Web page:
Remember, the Self-Realization of Robert and Nisargadatta is to rest in the impersonal witness state, the Absolute, just watching joy and sorrows arise and then fall away, without taking ownership of them because they pass. 

Secondarily, in that gap state, there is also no awareness of you as a separate self.  There is no sense of identification or ownership of the emotion, the love, or the external object. Even love takes on this impersonal nature, for there is no self to love, and the object is temporary.

This is exactly the Buddha’s point of view: non-attachment as a goal to find peace.

But I reject this viewpoint as being narrow, and as failing to actually live life, both the downs and also the ups, to the fullest.

I want to live life feeling responsible for the lives of others, of animals and people I love.  

To do that I have to consider them as real, even if they only live a short time, or only stay close a short time.  I regard my love for them as real, and that’s why I feel obligated to be responsible for their well-being.  If I considered them unreal or illusory, why would I care?  This is where Robert and Ramana leave you: indifferent to the world and to others because they are not real, and the love you feel for them or yourself is strictly impersonal; if they suffer, have joy, or die, it does not affect you, your core, because you as a human are also impersonal. For you, you are just that impersonal awareness without identification as a person, and without responsibility.

I deeply reject this.  From living in this state for 15 years an overpowering experience of love came to me and awakened me to the utter, undeniable reality of love and other emotions, and my existence as a sentient being within a world that was real-enough to believe in, even if it changed from moment to moment, and with real persons, animals, and environment that needed to be shepherded and cared for.

It is my reawakened love and compassion for others that make me take this stance.  This is what happened to Buddhism a thousand years after the Buddha.  Mahayana Buddhism was born where the ideal of a snuffing out of desires (Self), or Nirvana, gave way to the Four Vows of rescuing every sentient being in the world “from suffering and distress” before one is allowed to escape suffering into Nirvana. 

This is also the Christian ethic of “Doing onto others as you would have done unto you,” as well to love others as yourself.  Christ was not interested in painting the world as unreal so that you didn’t have to suffer; he wanted everyone to have compassion and love for all sentient beings.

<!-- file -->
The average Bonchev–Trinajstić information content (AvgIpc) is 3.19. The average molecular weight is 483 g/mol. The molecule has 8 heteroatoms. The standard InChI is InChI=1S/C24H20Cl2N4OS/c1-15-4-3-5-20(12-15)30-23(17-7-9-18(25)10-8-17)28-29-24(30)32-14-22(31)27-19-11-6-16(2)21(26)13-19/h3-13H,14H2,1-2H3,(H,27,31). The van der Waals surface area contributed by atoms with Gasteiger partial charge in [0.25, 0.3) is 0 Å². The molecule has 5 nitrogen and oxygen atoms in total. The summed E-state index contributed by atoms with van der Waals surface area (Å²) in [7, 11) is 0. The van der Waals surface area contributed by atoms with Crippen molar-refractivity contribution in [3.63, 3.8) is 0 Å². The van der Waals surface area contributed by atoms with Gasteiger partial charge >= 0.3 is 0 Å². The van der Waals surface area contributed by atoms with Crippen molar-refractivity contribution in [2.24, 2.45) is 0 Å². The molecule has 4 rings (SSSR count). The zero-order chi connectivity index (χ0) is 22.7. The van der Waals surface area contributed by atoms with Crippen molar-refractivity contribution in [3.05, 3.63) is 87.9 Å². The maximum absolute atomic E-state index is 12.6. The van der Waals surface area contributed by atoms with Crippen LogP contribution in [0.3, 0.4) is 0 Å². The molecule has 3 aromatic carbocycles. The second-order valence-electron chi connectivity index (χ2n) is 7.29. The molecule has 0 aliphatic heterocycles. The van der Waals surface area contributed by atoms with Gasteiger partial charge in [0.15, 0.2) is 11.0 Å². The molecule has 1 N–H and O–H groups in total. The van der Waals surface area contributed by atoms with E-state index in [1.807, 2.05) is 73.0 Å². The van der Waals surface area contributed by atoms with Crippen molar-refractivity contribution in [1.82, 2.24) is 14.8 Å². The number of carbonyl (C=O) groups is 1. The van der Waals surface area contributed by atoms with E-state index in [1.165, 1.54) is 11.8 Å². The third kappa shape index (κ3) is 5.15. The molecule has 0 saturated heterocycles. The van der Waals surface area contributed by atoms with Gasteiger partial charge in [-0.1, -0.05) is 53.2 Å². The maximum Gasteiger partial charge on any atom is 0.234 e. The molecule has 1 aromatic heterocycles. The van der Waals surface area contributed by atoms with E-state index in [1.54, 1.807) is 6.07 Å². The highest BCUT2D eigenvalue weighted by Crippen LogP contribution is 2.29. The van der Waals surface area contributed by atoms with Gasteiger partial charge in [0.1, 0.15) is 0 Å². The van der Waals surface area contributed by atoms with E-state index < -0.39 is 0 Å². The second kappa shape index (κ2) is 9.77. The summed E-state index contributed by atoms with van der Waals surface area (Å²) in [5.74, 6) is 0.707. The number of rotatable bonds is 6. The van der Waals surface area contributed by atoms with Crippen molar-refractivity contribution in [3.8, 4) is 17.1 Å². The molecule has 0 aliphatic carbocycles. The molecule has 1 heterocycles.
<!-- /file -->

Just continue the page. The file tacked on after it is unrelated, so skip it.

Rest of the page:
Once you regard your body as real, and the world is real, you begin a journey of becoming “re-embodied” or “re-incarnated” into humanity.  Indeed, you realize yourself not only as the Absolute principle of “sentience,” "the gap," but also as a physical body, with a mind, energies, and with emotions, existentially embedded into a physical and energetic reality.  

You become like Christ: divinity in the form of a sentient presence, come alive in physical form with a karmic destiny, but with enough uncertainty to preclude pre-determination. That is, the need arises to consciously make choices as to how we live, or to do so spontaneously when we live from our heart’s core of loving acceptance of all that we are as well as the same towards the world: loving acceptance.

No M, you do not want to be with a distant, impersonal Jnani, or stay with Robert without regard to what he is saying.  Instead, I ask you to accept all levels of your beingness, including emotions, personal love, responsibilities, your energetic body, and, of course, your transcendent existence as the Absolute.  You are a complete, multi-dimensional being, from Absolute witness, to a physical being infused with Life Force (Shakti), as well as pure sentience (Shiva).

Please come back to Satsang on Sundays. Some day Deeya will return to us with her physical presence, and I know her heart is always with us even though she chooses to be in seclusion now.  Feel the love and the circulating energies and bliss we ALL feel in each others’ healing presence. The Life Force, Shakti, is very strong every Sunday, and we want you back to share in it.

1 comment:

  1. Ed.......

    In reading your commentary, I'm reminded of my experience with Prozac some fourteen years ago when I was re-experiencing bouts of agoraphobia which I thought had been long gone. I found it initally to be great because it did such a remarkably thorough job of putting my mind at ease, and I loved that I was no longer being so "victimized" by episodes of the panic induced situations where losing control became overwhelming at times. And it was such a welcome relief, this sensation of coasting along so easily, tantamount to being on such a lovely kind of positive state of controlled bliss. But about four months down the road, I found the Prozac was not just doing what I intended it to do; it had the unintended effect of robbing me of all emotion. A good deal of the time I felt like I'd had an emotional lobotomy, devoid as I'd become of all emotional experience whether it be joy, sadness, anger, etc. And so I declared, "fuck this, I'll take back the anxiety any day". I hated being reduced to this robot like, emotionally barren existence. Some psychology student later told me I had descended into a "flat affect" state.